The National Bravery Awards for children are one of the most prestigious civil awards in India. The awards were incepted in 1957 by the Indian Council for Child Welfare (ICCW). They recognise and honour children who perform outstanding deeds of bravery and selfless sacrifice and are conferred to children below 16 years of age. The Bharat Award, the Sanjay Chopra Award, the Geetu Chopra Award, the Bapu Gayadhani Award and the National Bravery Award are the awards that come under this category. The awardees receive a cash prize, a medal and a certificate as a symbol of their courage. In addition to this, some of them are also granted financial assistance to complete their schooling and professional courses such as medicine and engineering.
The awards are decided on November 14, Children's Day, and later given by the Prime Minister of India on the eve of Republic Day as part of the cultural programmes. The awardees also participate in the Republic Day Parade at Rajpath, New Delhi.
The awardees are selected by a high-powered committee constituted by the ICCW comprising of representatives from the secretariats of the President and the Vice-President, various ministries, as well as the Central Social Welfare Board, the police, All India Radio, Doordarshan, leading NGOs such as the National Bal Bhavan, SOS Children's Villages of India and the R K Mission and experienced ICCW members.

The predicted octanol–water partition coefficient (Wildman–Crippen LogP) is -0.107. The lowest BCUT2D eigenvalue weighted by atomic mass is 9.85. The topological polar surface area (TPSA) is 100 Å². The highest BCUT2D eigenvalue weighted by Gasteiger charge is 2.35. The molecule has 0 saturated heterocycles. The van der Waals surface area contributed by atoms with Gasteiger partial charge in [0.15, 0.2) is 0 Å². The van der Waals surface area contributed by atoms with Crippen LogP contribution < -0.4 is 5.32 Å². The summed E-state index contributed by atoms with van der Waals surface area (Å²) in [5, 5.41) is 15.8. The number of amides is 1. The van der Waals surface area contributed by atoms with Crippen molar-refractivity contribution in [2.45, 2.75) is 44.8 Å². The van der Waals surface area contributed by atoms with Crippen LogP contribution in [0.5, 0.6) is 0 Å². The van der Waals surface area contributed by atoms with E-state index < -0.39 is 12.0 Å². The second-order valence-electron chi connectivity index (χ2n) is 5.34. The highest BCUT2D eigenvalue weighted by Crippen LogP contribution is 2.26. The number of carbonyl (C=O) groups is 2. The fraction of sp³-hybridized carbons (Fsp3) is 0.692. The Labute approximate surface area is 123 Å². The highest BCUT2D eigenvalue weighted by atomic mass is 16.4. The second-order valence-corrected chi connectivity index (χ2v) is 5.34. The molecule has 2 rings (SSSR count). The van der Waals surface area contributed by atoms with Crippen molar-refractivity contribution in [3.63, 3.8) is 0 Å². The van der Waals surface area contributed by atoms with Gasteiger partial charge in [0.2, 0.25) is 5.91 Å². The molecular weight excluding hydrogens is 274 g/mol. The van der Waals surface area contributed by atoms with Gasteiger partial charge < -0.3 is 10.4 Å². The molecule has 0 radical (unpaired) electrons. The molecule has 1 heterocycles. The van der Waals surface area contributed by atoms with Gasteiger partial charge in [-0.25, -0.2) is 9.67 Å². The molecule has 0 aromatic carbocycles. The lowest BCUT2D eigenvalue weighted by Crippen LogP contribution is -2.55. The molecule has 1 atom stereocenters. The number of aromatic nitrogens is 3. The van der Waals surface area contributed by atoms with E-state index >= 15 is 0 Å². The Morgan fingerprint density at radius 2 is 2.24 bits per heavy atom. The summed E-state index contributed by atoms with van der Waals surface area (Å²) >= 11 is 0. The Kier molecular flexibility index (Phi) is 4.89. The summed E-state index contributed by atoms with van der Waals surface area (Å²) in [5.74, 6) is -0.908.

The history of this award dates back to October 2, 1957, when Jawaharlal Nehru, India's first Prime Minister, was watching a performance at the Red Fort when a fire broke out in a tent as a result of a short circuit. At that time a 14-year-old scout, Harish Chandra, promptly took out his knife and ripped open the burning tent and saved the lives of hundreds of trapped people. This incident inspired Jawaharlal Nehru to initiate the awards and he asked the authorities to constitute an award to honour brave children from all over the country. The tradition has continued since then and Harish Chandra became the first recipient of the award.
Other past awardees include Yumnan Jayadeo Singh, an 11-year-old who jumped into the flooded river Nambol in Manipur to save the life of a three-year-old child. His act of bravery was recognised mainly because Yumnan saved the life of a stranger. Similarly, Jitendra Sharma, a 15-year-old boy, saved the jewelled crown of a deity in a Rajasthan temple. In this act, he was severely bruised while fighting with robbers.